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Pokemon: VGC 2019 Europe International Championships Recap

Pokemon 2019 Europe International Championships

After three intense days of competition, Flavio Del Pidio emerged as Europe’s 2019 International Champion. Del Pidio triumphed over his fellow Italian player, Davide Carrer, in a three game set that came down to the wire. The title of “European International Champion” has returned to Italy. However, it returns with Flavio Del Pidio.

With over 400 players in attendance, the European International Championships was one of the largest tournaments of the 2019 season. With such a large field of talented players, the competition was fierce as well as the diversity of successful teams and strategies. At this point, the Ultra Series metagame looks to have stabilized a bit, but the results were not what many were expecting.

Results & Teams (Top 8)

1. Flavio Del Pidio [ITA]

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2. Davide Carrer [ITA]

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3. Melvin Keh [SGP]

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4. Wolfe Glick [USA]

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5. Luca Marcato [ITA]

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6. Alessio Cremonini [ITA]

Image result for primal kyogre shuffleImage result for yveltal shuffleImage result for mega salamence shuffleImage result for cresselia shuffleImage result for persian shuffleImage result for nihilego shuffle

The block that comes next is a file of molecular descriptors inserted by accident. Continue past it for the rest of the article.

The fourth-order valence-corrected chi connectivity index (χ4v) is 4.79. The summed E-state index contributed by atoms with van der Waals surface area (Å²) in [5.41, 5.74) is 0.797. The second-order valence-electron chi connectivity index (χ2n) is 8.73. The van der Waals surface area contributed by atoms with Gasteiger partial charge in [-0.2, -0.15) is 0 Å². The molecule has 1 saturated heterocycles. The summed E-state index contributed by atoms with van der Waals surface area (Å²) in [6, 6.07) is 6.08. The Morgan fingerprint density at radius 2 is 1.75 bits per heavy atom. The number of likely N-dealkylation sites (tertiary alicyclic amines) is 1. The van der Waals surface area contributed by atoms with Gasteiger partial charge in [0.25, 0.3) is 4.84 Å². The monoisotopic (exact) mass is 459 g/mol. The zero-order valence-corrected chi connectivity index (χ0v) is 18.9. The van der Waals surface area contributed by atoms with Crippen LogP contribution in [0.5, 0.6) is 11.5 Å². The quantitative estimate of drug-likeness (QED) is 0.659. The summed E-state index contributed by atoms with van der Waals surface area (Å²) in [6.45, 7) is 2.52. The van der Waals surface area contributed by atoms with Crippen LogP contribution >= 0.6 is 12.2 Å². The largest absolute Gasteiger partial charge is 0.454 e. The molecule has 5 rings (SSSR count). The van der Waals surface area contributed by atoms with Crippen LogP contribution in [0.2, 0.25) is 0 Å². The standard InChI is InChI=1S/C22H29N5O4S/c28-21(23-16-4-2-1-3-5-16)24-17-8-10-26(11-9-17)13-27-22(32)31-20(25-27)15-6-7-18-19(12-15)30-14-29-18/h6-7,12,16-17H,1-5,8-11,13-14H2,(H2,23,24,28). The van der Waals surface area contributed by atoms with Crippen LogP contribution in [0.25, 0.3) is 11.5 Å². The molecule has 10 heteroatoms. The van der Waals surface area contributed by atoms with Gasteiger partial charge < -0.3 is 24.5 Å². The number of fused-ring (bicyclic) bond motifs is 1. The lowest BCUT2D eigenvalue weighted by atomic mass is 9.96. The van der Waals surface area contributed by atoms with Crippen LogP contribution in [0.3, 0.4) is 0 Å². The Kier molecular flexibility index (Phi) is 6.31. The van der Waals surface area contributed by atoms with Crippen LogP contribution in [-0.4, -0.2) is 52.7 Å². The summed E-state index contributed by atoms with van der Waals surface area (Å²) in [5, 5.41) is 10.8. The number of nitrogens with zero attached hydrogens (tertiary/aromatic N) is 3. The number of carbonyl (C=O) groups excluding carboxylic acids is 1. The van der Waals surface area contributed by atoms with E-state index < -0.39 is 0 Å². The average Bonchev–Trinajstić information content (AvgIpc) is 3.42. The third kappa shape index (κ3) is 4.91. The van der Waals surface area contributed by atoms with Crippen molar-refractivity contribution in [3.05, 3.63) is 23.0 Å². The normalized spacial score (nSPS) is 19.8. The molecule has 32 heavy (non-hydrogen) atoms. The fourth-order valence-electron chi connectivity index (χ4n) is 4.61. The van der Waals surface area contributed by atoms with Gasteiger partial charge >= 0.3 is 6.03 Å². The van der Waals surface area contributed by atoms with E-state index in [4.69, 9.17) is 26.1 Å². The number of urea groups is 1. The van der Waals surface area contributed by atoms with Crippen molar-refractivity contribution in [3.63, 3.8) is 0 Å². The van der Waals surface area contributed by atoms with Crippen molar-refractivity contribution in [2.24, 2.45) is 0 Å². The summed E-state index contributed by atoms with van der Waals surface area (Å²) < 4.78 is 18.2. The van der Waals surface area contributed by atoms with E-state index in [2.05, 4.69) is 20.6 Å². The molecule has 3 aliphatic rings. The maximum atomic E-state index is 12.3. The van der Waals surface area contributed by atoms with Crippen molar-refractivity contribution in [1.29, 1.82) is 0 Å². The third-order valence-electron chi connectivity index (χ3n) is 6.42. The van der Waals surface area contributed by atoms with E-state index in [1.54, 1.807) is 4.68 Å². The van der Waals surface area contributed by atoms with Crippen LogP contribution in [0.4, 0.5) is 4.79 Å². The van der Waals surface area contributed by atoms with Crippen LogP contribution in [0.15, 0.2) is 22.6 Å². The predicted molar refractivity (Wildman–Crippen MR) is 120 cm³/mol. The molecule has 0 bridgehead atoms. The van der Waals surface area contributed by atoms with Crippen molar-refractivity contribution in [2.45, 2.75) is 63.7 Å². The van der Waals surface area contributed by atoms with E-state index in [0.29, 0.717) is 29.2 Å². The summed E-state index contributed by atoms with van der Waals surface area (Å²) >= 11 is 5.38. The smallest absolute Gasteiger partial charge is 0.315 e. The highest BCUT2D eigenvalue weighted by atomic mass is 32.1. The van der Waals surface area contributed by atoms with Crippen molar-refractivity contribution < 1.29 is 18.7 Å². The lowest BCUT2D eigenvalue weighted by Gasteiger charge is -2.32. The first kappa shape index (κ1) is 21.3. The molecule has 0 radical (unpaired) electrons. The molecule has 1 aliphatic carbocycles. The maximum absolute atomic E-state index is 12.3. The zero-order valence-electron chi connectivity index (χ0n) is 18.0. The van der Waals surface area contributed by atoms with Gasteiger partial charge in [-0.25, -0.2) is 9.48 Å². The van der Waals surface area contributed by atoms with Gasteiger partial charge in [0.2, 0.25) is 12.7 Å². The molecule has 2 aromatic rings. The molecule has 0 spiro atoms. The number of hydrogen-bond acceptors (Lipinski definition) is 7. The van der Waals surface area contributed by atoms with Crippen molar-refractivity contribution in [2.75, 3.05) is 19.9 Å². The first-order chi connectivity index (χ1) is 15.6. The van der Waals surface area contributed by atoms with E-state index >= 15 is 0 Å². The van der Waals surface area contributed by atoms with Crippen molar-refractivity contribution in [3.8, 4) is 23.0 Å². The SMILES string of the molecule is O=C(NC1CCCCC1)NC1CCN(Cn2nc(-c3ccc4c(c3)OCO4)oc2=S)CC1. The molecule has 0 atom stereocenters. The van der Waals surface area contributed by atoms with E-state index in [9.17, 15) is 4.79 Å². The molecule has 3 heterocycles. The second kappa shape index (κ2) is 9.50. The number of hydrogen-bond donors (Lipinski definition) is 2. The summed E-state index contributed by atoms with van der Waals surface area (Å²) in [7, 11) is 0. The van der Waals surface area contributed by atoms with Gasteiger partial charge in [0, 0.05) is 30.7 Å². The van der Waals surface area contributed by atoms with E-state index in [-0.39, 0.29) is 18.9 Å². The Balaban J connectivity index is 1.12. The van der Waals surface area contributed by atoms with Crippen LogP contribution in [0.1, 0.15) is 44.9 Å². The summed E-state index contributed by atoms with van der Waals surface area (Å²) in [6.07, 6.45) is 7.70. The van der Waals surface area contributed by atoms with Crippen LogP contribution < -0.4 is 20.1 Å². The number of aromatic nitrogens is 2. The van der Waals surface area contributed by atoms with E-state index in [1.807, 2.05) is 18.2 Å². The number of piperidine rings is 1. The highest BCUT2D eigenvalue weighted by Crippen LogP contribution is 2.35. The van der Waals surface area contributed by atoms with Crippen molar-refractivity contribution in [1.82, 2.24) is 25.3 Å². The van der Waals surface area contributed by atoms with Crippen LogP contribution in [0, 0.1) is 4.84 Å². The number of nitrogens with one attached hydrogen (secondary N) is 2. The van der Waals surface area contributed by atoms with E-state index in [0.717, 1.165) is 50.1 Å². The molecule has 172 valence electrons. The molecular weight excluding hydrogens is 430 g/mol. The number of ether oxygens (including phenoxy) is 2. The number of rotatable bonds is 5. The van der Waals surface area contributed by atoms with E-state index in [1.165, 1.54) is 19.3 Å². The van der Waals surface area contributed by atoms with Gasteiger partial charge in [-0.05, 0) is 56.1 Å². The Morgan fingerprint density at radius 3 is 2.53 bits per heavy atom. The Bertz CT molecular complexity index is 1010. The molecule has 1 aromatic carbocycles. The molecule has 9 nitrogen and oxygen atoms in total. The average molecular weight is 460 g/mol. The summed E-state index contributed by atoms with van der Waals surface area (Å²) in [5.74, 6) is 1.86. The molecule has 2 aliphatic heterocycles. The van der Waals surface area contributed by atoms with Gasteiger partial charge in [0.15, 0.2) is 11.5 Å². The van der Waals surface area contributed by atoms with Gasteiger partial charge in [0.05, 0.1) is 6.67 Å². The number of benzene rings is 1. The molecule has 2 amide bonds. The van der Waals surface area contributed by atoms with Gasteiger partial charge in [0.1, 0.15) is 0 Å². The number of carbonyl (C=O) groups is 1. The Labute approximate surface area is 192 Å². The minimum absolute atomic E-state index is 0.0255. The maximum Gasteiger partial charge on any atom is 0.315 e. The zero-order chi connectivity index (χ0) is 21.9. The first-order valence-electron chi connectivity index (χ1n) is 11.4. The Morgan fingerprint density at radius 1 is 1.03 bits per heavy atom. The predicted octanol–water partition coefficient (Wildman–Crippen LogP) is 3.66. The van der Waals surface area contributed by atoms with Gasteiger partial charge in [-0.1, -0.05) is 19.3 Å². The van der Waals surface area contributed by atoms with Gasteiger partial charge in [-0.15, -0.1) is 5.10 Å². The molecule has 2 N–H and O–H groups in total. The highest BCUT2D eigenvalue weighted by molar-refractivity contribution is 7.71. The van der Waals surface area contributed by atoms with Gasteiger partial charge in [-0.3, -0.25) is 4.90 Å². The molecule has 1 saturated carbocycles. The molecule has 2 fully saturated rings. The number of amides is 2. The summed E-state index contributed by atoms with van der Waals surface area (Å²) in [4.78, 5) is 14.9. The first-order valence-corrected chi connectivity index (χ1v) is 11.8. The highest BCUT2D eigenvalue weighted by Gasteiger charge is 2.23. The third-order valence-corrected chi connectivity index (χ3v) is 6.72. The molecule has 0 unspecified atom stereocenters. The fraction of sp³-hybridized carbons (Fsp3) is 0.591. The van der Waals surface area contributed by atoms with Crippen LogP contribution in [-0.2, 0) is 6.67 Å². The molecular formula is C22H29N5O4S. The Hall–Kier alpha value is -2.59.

7. Kimo Nishimura [USA]

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8. Christian Cheynubrata [DEU]

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Primal Groudon Dominates, but Ultimately Falls Shortprimal groudon Pokemon 2019 Europe International Championships

As many expected, Primal Groudon has returned in full force with a total dominance of the field of teams in Berlin. Primal Groudon was by far the most popular restricted Pokemon used in Berlin, and only three Day Two teams chose to forgo its most common partner, Xerneas.

Primal Groudon and Xerneas are a terrifying combination just because of how well they’re able to cover each other. With Primal Groudon being able to make quick work of the Steel-types and Pokemon like Mega Gengar that stand in Xerneas’ way, Xerneas can easily sweep through a team when positioned correctly.

Interestingly, players took advantage of both of Primal Groudon’s offensive stats as we saw special-based variants with Earth Power and Eruption as well as the physical-based sets with Fire Punch and Precipice Blades. There are pros and cons to each variant, but both are equally viable depending on the team. Special Attacking variants of Primal Groudon are often faster allowing them to get the jump on opposing threats, however their durability takes a hit as a result of more investment in their offense and speed stats. The standard physical variants are slower and tankier, allowing them to stick around longer and deal out more consistent damage. However, these variants are more susceptible to Intimidate and faster Pokemon without some sort of speed control.

Players like Alessio Cremonini and Luca Marcato showed that Groudon can work well with other restricted Pokemon such as Yveltal and Ultra Necrozma. For now, the standard remains teams like Carrer’s that partner Xerneas with Primal Groudon along with Tapu Fini, Incineroar, Amoonguss and Mega Salamence for support.

Although Primal Groudon continues to dominate usage, it still hasn’t won a major event yet. Instead, Flavio Del Pidio, and teams like his, showed a positive matchup against what many consider to be the best team in the metagame.

The Best Team in Ultra Series?

Pokemon 2019 Europe International Championships
from @VGCStats on Twitter

VGCStats published an intriguing report detailing the matchup chart for Berlin’s most popular team archetypes, and Xerneas/Mega Rayquaza came out on top against every other archetype besides itself (which it split evenly).